Wagner: Das Rheingold – The Rhine Gold
Everything the conductor Sir Simon Rattle touches "turns to gold". Everything except for the music dramas of Richard Wagner, that is! It has often been asserted, albeit without good reason, that Rattle and Wagner do not go together. This has now been conclusively disproved by the third collaboration between Rattle and the Symphonieorchester des Bayerischen Rundfunks, together with a team of the very best Wagner singers.
The general consensus over the past few years among music critics and the public at large is that everything the conductor Sir Simon Rattle touches “turns to gold”. Everything with the exception of the music dramas of Richard Wagner, that is! The oft-repeated assertion here is that Rattle and Wagner do not go together, even though no good reasons have been furnished to support this. The third collaboration between Rattle and the Symphonieorchester des Bayerischen Rundfunks, together with a team of the very best Wagner singers, now conclusively proves the opposite. This concert performance of “Das Rheingold”, the first opera in Wagner’s mighty tetralogy “The Ring of the Nibelung”, was performed live in the Herkulessaal of the Munich Residenz on April 24 and 25, 2015, and has now been brought out by BR KLASSIK on two CDs only a few months after the event.
No question about it: Rattle is a master of the Rheingold score, which is certainly a tricky one due to its closely interwoven ensemble of soloists and to the fact that the orchestra does not accompany events and flow round them in a lofty manner, as in other Wagnerian music dramas, but is also sometimes quite openly rebellious! Rattle has already impressively proven his expertise at handling the music of Wagner on two occasions: in 2004 in London, together with the Orchestra of the Age of Enlightenment, and in 2006 in Berlin with the Berlin Philharmonic. The fact that he is more inclined to conduct this “evil conversation piece, almost a black comedy” (as Robert Braunmüller described “Das Rheingold” in the Munich “Abendzeitung”) with light and sometimes even dance-like inflections, and that he has the orchestra play with a great deal of colour and detail, shakes a little of the supercilious Wagnerian dust from this work, without in any way compromising the glittering brilliance of the musical sound. The soloists – all of them very good without exception – blend in completely with Rattle’s fine interpretation, which is very much in the spirit of the drama.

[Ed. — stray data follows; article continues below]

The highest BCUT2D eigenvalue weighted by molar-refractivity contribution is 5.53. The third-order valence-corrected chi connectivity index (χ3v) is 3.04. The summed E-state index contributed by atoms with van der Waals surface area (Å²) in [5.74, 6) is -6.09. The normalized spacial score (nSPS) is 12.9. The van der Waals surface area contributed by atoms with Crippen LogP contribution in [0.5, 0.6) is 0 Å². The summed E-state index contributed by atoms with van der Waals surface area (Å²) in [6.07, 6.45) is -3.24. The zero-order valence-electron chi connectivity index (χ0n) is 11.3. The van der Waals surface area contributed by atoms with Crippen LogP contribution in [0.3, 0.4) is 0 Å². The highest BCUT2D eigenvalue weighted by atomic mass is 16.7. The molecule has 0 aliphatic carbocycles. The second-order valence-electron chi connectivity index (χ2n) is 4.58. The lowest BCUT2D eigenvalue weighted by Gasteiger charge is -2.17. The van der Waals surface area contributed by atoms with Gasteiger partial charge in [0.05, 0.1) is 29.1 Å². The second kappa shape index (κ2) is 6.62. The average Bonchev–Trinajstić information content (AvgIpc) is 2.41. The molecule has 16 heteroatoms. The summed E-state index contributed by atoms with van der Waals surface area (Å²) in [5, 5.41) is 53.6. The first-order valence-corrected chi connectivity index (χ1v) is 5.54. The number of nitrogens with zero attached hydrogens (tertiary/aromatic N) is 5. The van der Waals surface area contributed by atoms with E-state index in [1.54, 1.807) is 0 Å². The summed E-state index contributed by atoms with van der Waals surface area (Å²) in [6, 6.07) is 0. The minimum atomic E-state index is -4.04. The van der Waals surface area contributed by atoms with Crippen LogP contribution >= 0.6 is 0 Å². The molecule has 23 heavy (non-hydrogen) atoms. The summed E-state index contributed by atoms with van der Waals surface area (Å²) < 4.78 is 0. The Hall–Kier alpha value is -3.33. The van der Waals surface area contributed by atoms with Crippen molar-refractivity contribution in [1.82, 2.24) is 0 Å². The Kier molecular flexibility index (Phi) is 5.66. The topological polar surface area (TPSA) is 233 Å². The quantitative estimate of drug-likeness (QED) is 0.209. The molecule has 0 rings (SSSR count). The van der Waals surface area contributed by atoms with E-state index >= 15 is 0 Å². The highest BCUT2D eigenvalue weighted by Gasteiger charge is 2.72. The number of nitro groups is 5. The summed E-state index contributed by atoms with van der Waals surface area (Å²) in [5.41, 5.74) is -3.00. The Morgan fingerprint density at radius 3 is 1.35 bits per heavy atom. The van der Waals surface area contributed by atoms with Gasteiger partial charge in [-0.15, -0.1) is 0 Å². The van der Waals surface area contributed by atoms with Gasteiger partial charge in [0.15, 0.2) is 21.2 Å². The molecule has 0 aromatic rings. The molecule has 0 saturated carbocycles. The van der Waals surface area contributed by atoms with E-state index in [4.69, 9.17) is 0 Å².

Audiences and critics alike were unanimously delighted by the Munich concert performances. Even more than in the small Herkulessaal, which already enabled more intimate insights into the structures of the score and of the aesthetic created by Rattle, this listening experience on CD makes it clear “just how radically the avant-garde artist Richard Wagner composed in every single bar” (Reinhard J. Brembeck, “Sueddeutsche Zeitung”).
Michael Volle, baritone (Wotan)
Christian van Horn, bass baritone (Donner)
Benjamin Bruns, tenor (Froh)
Burkhard Ulrich, tenor (Loge)
Elisabeth Kulman, mezzo soprano (Fricka)
Annette Dasch, soprano (Freia)
Janina Baechle, mezzo soprano (Erda)
Tomasz Konieczny, bass baritone (Alberich)
Herwig Pecoraro, tenor (Mime)
Peter Rose, bass (Fasolt)
Eric Halfvarson, bass (Fafner)
Mirella Hagen, soprano (Woglinde)
Stefanie Irányi, mezzo soprano (Wellgunde)
Eva Vogel, mezzo soprano (Floßhilde)
Symphonieorchester des Bayerischen Rundfunks
Condcutor: Sir Simon Rattle